Canada's Trudeau, tied in polls, open to Bombardier foreign investor

Thu Oct 8, 2015 12:44pm EDT
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By Allison Martell and Alastair Sharp

TORONTO, Ontario (Reuters) - Canadian Liberal Party leader Justin Trudeau, in a tight race to be the country's next prime minister, said on Thursday his party is open to foreign investment in Bombardier Inc as long as it protects the country's interests.

Trudeau's position contrasted with the opposition New Democrats, running third in polls, which when asked about possible Chinese investment in Bombardier said Ottawa should protect key sectors like aerospace.

The embattled Canadian plane and train manufacturer, which held unsuccessful talks to sell a majority stake in its CSeries jetliner program to Airbus also previously approached an unnamed Chinese company.

Those discussions ended three to four weeks ago, according to a source familiar with the situation.

Both party leaders spoke after they were asked whether a Liberal or NDP government would allow a Chinese company to buy a majority stake in Bombardier's CSeries project. Polls show the ruling Conservatives and Liberals virtually tied in the run up to an Oct. 19 election.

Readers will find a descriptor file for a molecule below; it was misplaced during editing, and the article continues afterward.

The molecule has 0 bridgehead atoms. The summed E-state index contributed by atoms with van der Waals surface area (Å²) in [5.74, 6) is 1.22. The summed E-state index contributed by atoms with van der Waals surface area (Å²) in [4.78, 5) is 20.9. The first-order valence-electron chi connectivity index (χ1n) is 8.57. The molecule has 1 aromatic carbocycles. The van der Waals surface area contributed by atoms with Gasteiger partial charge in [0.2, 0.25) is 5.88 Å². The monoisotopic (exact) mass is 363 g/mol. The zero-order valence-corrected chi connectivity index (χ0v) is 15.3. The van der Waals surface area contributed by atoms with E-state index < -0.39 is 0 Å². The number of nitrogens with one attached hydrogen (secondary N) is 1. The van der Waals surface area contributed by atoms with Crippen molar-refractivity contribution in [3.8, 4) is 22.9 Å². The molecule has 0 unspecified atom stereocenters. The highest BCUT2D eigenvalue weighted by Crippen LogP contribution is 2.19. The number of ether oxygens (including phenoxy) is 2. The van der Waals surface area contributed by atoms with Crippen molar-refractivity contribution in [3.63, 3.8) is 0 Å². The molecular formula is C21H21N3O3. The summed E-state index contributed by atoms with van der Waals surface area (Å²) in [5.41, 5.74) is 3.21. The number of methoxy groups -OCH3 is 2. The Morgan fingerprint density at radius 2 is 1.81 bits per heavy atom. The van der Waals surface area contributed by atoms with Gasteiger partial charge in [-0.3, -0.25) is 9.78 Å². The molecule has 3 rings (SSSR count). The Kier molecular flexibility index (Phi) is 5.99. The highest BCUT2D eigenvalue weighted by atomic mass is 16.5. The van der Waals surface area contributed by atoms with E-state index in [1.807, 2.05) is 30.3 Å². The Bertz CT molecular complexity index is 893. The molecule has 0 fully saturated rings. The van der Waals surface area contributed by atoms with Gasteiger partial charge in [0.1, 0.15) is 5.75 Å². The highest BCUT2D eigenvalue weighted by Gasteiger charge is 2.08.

"We are always open to global investment in a way that respects and defends Canadian interests, and that is the approach we will take on foreign trade and foreign investments," Trudeau told reporters during a campaign stop.

Trudeau's comments followed a similar message from the provincial government in Bombardier's home province of Quebec. Officials signaled they are open to foreign investment after

The collapse of the Airbus talks were the latest blow to Bombardier, which is saddled with debt as the CSeries program limps toward commercial service in 2016, years late and billions of dollars over budget. The company has been struggling to sell the narrow-body jet and has not announced a new firm order in more than a year.   Continued...

Liberal leader Justin Trudeau greets supporters as he arrives for the French language leaders' debate in Montreal, Quebec October 2, 2015. REUTERS/Christinne Muschi